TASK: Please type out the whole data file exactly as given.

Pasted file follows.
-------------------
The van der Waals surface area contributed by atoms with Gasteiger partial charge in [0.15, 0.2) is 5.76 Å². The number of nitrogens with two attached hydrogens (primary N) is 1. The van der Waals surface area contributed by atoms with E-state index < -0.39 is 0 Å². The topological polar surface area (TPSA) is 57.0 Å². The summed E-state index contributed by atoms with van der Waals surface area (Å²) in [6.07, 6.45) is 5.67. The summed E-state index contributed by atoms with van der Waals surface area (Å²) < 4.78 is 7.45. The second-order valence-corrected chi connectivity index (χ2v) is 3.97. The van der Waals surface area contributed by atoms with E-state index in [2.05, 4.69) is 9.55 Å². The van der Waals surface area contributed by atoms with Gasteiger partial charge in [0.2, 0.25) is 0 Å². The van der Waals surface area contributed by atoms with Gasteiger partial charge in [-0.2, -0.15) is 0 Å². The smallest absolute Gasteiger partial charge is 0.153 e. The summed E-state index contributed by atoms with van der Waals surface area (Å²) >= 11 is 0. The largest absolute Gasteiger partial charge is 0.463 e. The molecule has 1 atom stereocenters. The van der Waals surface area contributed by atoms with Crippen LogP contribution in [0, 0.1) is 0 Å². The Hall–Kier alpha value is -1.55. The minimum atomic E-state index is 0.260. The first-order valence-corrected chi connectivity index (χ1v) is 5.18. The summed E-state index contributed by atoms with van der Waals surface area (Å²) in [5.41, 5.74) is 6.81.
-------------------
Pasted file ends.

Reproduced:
The van der Waals surface area contributed by atoms with Gasteiger partial charge in [0.15, 0.2) is 5.76 Å². The number of nitrogens with two attached hydrogens (primary N) is 1. The van der Waals surface area contributed by atoms with E-state index < -0.39 is 0 Å². The topological polar surface area (TPSA) is 57.0 Å². The summed E-state index contributed by atoms with van der Waals surface area (Å²) in [6.07, 6.45) is 5.67. The summed E-state index contributed by atoms with van der Waals surface area (Å²) < 4.78 is 7.45. The second-order valence-corrected chi connectivity index (χ2v) is 3.97. The van der Waals surface area contributed by atoms with E-state index in [2.05, 4.69) is 9.55 Å². The van der Waals surface area contributed by atoms with Gasteiger partial charge in [0.2, 0.25) is 0 Å². The van der Waals surface area contributed by atoms with Gasteiger partial charge in [-0.2, -0.15) is 0 Å². The smallest absolute Gasteiger partial charge is 0.153 e. The summed E-state index contributed by atoms with van der Waals surface area (Å²) >= 11 is 0. The largest absolute Gasteiger partial charge is 0.463 e. The molecule has 1 atom stereocenters. The van der Waals surface area contributed by atoms with Crippen LogP contribution in [0, 0.1) is 0 Å². The Hall–Kier alpha value is -1.55. The minimum atomic E-state index is 0.260. The first-order valence-corrected chi connectivity index (χ1v) is 5.18. The summed E-state index contributed by atoms with van der Waals surface area (Å²) in [5.41, 5.74) is 6.81.